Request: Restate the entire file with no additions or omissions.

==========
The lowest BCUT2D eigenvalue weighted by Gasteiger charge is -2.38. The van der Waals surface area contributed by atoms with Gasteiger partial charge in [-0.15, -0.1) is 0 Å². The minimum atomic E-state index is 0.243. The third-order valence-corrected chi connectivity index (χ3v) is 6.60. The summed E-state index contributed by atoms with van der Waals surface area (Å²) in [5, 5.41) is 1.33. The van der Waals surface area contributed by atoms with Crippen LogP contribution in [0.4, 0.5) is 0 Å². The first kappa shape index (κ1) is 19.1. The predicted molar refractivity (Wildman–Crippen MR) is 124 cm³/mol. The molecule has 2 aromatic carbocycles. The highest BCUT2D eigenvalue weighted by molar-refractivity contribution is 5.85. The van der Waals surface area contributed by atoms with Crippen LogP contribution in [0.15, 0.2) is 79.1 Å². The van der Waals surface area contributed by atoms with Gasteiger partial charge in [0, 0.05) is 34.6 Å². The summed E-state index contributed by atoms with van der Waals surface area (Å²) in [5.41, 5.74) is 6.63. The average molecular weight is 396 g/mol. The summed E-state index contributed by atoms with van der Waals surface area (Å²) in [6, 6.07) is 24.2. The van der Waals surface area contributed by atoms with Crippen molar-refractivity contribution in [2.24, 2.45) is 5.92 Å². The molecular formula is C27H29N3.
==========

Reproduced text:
The lowest BCUT2D eigenvalue weighted by Gasteiger charge is -2.38. The van der Waals surface area contributed by atoms with Gasteiger partial charge in [-0.15, -0.1) is 0 Å². The minimum atomic E-state index is 0.243. The third-order valence-corrected chi connectivity index (χ3v) is 6.60. The summed E-state index contributed by atoms with van der Waals surface area (Å²) in [5, 5.41) is 1.33. The van der Waals surface area contributed by atoms with Crippen LogP contribution in [0.4, 0.5) is 0 Å². The first kappa shape index (κ1) is 19.1. The predicted molar refractivity (Wildman–Crippen MR) is 124 cm³/mol. The molecule has 2 aromatic carbocycles. The highest BCUT2D eigenvalue weighted by molar-refractivity contribution is 5.85. The van der Waals surface area contributed by atoms with Crippen LogP contribution in [0.15, 0.2) is 79.1 Å². The van der Waals surface area contributed by atoms with Gasteiger partial charge in [0, 0.05) is 34.6 Å². The summed E-state index contributed by atoms with van der Waals surface area (Å²) in [5.41, 5.74) is 6.63. The average molecular weight is 396 g/mol. The summed E-state index contributed by atoms with van der Waals surface area (Å²) in [6, 6.07) is 24.2. The van der Waals surface area contributed by atoms with Crippen molar-refractivity contribution in [2.24, 2.45) is 5.92 Å². The molecular formula is C27H29N3.